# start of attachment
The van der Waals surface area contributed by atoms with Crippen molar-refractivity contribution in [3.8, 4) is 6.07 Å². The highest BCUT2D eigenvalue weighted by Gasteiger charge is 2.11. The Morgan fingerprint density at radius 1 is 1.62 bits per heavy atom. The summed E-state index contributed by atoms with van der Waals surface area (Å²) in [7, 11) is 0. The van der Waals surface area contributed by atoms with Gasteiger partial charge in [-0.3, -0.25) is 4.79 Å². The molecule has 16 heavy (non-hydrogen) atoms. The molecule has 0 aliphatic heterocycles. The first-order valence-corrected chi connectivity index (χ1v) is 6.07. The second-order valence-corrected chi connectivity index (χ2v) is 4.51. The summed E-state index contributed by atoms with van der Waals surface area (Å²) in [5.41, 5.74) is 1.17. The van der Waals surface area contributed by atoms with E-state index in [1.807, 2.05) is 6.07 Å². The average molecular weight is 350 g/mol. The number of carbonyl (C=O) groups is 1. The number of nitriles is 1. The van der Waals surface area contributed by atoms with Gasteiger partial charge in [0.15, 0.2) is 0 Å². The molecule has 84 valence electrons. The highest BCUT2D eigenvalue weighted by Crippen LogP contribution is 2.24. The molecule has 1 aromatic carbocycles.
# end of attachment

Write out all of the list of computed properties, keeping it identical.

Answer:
The van der Waals surface area contributed by atoms with Crippen molar-refractivity contribution in [3.8, 4) is 6.07 Å². The highest BCUT2D eigenvalue weighted by Gasteiger charge is 2.11. The Morgan fingerprint density at radius 1 is 1.62 bits per heavy atom. The summed E-state index contributed by atoms with van der Waals surface area (Å²) in [7, 11) is 0. The van der Waals surface area contributed by atoms with Gasteiger partial charge in [-0.3, -0.25) is 4.79 Å². The molecule has 16 heavy (non-hydrogen) atoms. The molecule has 0 aliphatic heterocycles. The first-order valence-corrected chi connectivity index (χ1v) is 6.07. The second-order valence-corrected chi connectivity index (χ2v) is 4.51. The summed E-state index contributed by atoms with van der Waals surface area (Å²) in [5.41, 5.74) is 1.17. The van der Waals surface area contributed by atoms with E-state index in [1.807, 2.05) is 6.07 Å². The average molecular weight is 350 g/mol. The number of carbonyl (C=O) groups is 1. The number of nitriles is 1. The van der Waals surface area contributed by atoms with Gasteiger partial charge in [0.15, 0.2) is 0 Å². The molecule has 84 valence electrons. The highest BCUT2D eigenvalue weighted by Crippen LogP contribution is 2.24. The molecule has 1 aromatic carbocycles.